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Want to Get Rich Quick? Fresh From the London Auctions, Kenny Schachter Explains How to Game the System

Where in the world have I been? It’s been a while since my last dispatch—I hope you enjoyed the break. My absence was largely down to the fact I avoided the recent art fairs in Madrid, Marrakech, Mexico City, and Maastricht, and those are just the events beginning with the letter M (Milan is next month). There is a lot of art being made and sold, more so than at any point in history, I’d venture. In addition to all the fairs I’ve missed, there was a smattering of the smaller contemporary-art auctions in New York at the beginning of the month, followed closely on the heels by a full slate of Impressionist, Modern, and contemporary sales in London.

My hometown for nearly the past 15 years, London is a city wounded but alive and kicking, staving off incursions from China, Brexit fallout, and a seething antipathy to foreign wealth. Despite the best efforts of UK populist political forces to quash business opportunities, the London cycle of sales hit a grand total of a cool billion dollars, a record, portending a wild ride on the upside for May. Even Phillips stepped up its game with the house’s best performance ever. Hankering to dance at the same party as Sotheby’s and Christie’s, they’re still trying to get past the door—which is more apparent in New York, the art-market ground zero (at least for now). The question is whether Phillips will be able to sustain its upward momentum and finally join the club.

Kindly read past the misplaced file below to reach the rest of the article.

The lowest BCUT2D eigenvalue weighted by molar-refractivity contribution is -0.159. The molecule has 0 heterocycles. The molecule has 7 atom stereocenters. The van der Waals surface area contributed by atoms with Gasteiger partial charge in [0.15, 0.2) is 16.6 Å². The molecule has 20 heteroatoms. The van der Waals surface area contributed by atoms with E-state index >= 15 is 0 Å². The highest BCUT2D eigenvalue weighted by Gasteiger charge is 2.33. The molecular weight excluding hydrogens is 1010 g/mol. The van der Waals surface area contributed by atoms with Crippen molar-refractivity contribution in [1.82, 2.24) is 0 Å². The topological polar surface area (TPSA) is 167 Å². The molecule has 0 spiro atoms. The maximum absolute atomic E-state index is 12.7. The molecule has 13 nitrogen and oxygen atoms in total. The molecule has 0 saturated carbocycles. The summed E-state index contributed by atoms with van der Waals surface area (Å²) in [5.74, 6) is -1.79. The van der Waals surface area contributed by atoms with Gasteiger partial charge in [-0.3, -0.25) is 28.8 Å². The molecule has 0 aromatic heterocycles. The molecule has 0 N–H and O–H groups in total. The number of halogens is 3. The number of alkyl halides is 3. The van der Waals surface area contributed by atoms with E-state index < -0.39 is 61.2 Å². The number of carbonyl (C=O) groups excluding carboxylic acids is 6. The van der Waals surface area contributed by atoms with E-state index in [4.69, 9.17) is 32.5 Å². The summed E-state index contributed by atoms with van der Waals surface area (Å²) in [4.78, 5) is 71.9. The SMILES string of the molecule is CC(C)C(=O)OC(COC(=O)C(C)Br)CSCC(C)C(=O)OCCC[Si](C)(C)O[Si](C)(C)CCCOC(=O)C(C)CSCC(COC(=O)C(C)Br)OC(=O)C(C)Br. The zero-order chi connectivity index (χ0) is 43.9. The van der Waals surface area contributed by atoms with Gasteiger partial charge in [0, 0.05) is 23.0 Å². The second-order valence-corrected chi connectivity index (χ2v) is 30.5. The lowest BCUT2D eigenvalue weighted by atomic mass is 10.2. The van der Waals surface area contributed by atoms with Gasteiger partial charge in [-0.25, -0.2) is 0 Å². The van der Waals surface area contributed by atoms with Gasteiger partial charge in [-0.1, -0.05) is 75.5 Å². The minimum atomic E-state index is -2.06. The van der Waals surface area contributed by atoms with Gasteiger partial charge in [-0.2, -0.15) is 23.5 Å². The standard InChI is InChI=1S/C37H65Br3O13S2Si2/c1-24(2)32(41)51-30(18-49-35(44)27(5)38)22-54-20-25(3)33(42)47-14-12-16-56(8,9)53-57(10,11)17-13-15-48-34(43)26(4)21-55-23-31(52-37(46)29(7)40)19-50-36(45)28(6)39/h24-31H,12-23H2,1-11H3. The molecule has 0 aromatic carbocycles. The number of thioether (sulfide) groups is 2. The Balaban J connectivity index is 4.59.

Critic Jerry Saltz always (and obviously) weighs in at these junctures to inveigh against the market, and he did this time around too, but that’s like me passing judgment on quantum physics; i.e. he’s ill-equipped to judge what he knows not. Yes—as the critic groused on Instagram, before taking the post down—there are too many of same artists repeatedly up for sale, and yes they are predominantly white guys who paint(ed), but that’s because success affirms success and the market is a fickle beast. Though it’s a small and incestuous universe, it does shift (albeit like lava) from sale to sale; for every Christopher Wool, Rudolf Stingel, Peter Doig, Gerhard Richter, and Sigmar Polke up for sale, a select few become newly embraced by buyers, while others get relegated to the minors. Read more

2018-10-29T09:41:25+00:00